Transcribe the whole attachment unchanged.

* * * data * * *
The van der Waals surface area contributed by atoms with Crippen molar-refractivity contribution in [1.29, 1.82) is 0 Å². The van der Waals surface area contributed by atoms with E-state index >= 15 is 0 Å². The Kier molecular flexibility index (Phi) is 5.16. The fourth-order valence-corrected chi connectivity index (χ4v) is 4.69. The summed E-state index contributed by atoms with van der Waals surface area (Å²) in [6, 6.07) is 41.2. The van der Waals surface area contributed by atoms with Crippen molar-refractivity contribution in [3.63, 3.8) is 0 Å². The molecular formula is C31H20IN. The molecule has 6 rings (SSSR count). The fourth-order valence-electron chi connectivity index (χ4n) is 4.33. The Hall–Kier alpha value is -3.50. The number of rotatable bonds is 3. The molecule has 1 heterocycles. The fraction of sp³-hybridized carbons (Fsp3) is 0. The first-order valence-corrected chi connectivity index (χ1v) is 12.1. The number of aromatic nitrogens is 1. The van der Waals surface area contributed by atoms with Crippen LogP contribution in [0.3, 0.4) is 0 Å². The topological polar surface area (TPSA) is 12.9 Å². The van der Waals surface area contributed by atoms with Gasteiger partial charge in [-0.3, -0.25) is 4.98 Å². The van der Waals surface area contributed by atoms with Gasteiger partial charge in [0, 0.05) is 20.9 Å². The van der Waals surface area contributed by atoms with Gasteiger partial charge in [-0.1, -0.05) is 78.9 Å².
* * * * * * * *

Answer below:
The van der Waals surface area contributed by atoms with Crippen molar-refractivity contribution in [1.29, 1.82) is 0 Å². The van der Waals surface area contributed by atoms with E-state index >= 15 is 0 Å². The Kier molecular flexibility index (Phi) is 5.16. The fourth-order valence-corrected chi connectivity index (χ4v) is 4.69. The summed E-state index contributed by atoms with van der Waals surface area (Å²) in [6, 6.07) is 41.2. The van der Waals surface area contributed by atoms with Crippen molar-refractivity contribution in [3.63, 3.8) is 0 Å². The molecular formula is C31H20IN. The molecule has 6 rings (SSSR count). The fourth-order valence-electron chi connectivity index (χ4n) is 4.33. The Hall–Kier alpha value is -3.50. The number of rotatable bonds is 3. The molecule has 1 heterocycles. The fraction of sp³-hybridized carbons (Fsp3) is 0. The first-order valence-corrected chi connectivity index (χ1v) is 12.1. The number of aromatic nitrogens is 1. The van der Waals surface area contributed by atoms with Crippen LogP contribution in [0.3, 0.4) is 0 Å². The topological polar surface area (TPSA) is 12.9 Å². The van der Waals surface area contributed by atoms with Gasteiger partial charge in [-0.3, -0.25) is 4.98 Å². The van der Waals surface area contributed by atoms with Gasteiger partial charge in [0, 0.05) is 20.9 Å². The van der Waals surface area contributed by atoms with Gasteiger partial charge in [-0.1, -0.05) is 78.9 Å².